(Pictured above: CASA volunteer Marissa Naggi)
Many CASA children come to the attention of the court when a truancy report is made by their school. Not surprisingly, truancy is often a symptom of much larger problems the children are experiencing in their homes and with their families. Marissa Naggi’s CASA kid Brooke* is a teenager who had been living with a parent struggling with substance abuse and unable to provide a sanitary home environment for their children.
When investigators visited, they discovered a home that was in a deplorable condition (including an alarming number of animals). Brooke was removed from the home and lived in four different placements (one with a family member and the other three in foster homes) in only two months before landing in an independent living home over 150 miles away from her hometown.
Immediately upon assignment to the case, Marissa set about building a relationship with Brooke, getting to know her, and earning her trust. Particularly because Brooke was forced to live so far away from her friends and resources (and had no idea when she’d be able to return), the two spoke every day. Marissa recalls that Brooke “needed someone to talk to, to vent to, someone who could explain what was going on with her case.”
Brooke felt comfortable sharing her concerns and loneliness with Marissa, and she would first call Marissa when she experienced problems that she struggled to solve on her own. Marissa took the opportunity to work with Brooke on life skills as they tackled challenging situations – like a missing driver who was supposed to transport Brooke to a scheduled visit with her parent and a caseworker who was on vacation and unreachable.
A few months later, fortunately, Brooke was able to move back to her hometown. Thanks to the donations that Marissa helped arrange for her, Brooke is now able to sleep in a real bed (rather than on a mattress on the floor) for the first time in her life with new bedding and pillows for a fresh, clean start.
“She can do a lot but needs the encouragement from someone in her life who cares about her; I’m her cheerleader.”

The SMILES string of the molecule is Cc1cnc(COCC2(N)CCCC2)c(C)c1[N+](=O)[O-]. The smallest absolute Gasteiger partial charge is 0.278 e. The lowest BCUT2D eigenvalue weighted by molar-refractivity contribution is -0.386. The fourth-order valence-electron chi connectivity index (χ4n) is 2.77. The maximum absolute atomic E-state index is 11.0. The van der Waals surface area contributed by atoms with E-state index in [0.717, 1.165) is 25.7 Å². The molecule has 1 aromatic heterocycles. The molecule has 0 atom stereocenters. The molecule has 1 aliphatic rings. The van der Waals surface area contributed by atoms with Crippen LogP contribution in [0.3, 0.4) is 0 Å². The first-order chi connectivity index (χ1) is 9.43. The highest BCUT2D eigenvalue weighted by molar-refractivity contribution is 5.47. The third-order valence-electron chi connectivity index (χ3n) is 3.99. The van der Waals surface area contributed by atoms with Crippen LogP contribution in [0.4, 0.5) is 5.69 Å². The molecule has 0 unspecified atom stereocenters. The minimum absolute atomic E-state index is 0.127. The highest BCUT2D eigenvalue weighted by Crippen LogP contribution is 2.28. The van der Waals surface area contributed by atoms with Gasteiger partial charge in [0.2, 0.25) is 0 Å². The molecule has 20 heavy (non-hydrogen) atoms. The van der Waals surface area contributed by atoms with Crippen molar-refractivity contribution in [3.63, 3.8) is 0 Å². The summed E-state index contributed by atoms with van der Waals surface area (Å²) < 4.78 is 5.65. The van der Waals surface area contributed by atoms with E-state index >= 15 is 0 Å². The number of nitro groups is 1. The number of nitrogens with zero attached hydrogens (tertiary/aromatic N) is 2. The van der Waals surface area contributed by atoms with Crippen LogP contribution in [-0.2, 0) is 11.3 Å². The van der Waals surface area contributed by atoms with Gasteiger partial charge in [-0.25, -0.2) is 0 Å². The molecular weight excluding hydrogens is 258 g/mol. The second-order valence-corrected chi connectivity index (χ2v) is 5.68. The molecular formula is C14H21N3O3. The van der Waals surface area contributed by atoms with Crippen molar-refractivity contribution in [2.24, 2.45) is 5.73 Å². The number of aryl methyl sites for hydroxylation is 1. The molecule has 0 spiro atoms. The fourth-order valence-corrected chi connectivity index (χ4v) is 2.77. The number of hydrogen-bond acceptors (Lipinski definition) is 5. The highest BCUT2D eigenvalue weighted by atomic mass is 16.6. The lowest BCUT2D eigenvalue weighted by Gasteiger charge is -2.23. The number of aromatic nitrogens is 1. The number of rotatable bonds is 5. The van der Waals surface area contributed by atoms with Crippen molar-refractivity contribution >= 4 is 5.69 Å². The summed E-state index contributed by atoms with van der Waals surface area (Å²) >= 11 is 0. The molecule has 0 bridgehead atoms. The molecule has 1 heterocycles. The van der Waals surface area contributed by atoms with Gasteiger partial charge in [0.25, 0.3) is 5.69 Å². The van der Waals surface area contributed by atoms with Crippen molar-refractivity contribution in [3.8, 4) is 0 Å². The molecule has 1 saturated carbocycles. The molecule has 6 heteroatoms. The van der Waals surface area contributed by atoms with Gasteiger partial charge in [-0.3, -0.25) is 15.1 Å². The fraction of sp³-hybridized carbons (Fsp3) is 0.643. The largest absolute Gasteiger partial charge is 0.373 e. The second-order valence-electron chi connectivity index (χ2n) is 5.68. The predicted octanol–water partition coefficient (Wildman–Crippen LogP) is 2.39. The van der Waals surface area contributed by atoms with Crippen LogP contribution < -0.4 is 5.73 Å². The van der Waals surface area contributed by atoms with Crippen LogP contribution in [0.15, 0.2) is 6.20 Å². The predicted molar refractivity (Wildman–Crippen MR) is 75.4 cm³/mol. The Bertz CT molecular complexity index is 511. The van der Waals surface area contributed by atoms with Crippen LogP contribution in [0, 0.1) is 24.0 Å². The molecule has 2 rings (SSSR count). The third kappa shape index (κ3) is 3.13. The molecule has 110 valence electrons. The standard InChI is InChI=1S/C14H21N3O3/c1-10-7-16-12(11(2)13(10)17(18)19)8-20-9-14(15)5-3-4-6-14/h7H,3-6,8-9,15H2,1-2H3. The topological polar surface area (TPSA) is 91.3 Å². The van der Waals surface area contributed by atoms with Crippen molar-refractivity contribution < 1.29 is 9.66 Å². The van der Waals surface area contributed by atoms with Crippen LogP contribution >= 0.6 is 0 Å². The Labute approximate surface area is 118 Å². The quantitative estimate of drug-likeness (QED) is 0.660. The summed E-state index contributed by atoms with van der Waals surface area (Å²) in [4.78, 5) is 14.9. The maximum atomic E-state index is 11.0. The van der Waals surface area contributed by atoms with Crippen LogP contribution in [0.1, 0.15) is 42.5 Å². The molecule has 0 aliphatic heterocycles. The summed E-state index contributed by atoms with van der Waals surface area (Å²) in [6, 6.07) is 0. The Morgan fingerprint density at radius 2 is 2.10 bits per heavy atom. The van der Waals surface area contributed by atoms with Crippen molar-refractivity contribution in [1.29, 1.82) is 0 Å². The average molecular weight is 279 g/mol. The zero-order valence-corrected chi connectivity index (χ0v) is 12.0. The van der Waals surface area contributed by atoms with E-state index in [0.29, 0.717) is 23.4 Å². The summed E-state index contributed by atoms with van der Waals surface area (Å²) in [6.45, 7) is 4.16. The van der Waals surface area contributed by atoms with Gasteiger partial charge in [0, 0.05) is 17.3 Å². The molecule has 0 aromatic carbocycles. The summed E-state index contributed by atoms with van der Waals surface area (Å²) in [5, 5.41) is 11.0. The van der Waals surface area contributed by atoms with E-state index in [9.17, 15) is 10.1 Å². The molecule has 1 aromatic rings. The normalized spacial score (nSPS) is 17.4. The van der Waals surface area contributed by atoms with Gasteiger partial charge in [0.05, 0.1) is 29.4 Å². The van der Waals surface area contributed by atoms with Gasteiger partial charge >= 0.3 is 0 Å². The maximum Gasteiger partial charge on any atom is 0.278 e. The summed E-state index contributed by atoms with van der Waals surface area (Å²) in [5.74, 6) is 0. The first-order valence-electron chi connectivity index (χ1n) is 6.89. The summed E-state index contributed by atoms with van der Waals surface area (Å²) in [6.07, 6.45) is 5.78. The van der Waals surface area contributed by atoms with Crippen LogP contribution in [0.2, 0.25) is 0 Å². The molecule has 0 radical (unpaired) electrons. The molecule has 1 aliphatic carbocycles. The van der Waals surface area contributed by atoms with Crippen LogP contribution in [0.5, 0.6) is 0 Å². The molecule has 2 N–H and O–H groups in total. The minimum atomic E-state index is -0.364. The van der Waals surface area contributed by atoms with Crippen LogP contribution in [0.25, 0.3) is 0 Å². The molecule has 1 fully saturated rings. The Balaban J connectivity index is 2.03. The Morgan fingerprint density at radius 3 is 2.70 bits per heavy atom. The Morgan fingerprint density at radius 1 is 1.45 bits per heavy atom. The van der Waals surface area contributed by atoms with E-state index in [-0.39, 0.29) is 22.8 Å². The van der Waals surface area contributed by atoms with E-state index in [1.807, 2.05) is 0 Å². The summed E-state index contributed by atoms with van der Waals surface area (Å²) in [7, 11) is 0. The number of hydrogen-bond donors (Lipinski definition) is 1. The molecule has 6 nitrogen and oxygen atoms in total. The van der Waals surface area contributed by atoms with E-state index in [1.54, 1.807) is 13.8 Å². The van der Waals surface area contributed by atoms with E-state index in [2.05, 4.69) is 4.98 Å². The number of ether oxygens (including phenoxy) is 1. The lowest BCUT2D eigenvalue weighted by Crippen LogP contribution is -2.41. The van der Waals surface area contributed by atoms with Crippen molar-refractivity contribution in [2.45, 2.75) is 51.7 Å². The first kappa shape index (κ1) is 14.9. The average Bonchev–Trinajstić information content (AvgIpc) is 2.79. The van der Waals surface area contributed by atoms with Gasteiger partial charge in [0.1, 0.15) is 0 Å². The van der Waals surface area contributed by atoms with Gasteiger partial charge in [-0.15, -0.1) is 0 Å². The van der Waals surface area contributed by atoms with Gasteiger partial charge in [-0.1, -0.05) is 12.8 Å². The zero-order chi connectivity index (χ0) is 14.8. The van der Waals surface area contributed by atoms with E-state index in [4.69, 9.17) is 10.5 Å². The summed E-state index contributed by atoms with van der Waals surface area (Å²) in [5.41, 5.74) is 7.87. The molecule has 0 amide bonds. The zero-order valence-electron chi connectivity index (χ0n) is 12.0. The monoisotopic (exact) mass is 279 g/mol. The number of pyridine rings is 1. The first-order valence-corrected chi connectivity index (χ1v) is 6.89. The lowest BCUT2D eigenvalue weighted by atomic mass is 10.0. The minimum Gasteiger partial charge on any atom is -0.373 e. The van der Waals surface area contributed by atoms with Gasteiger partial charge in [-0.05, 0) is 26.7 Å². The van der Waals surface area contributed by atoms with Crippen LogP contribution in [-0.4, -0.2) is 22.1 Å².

Before the start of the school year, Brooke asked Marissa to take her to her school to register for classes and talk to the counselor about what it would take to graduate given all the school she missed when she was in crisis. Marissa is focused on being a steady, supportive mentor in Brooke’s life who is willing and able to text with her every day, help get her to school if necessary, cheer her on when she turns in assignments, offer suggestions about how she can talk with her teachers, and encourage her to work through her social anxiety and trauma in order to keep showing up at school and work towards the future she wants to experience.
“She had always been in survival mode.”
Marissa reflects that, when they first met and she asked Brooke what she wanted her future to look like, Brooke was unable to answer. She had been so consumed with simply making it through each day in her household and enduring so many years of neglect that she had never given it any real thought.
Now that she’s found some stability and has a relationship with Marissa, Brooke is considering trade school and is making concrete plans to visit and learn more. She is also able to focus on herself and what she can control rather than feel like she’s a victim of her environment.
With Marissa in her corner to answer questions like “How do I cut my dog’s nails?” (Marissa stopped by and showed her), Brooke has someone who can help her learn more skills, find solutions to problems, and keep moving forward.
* Name changed for privacy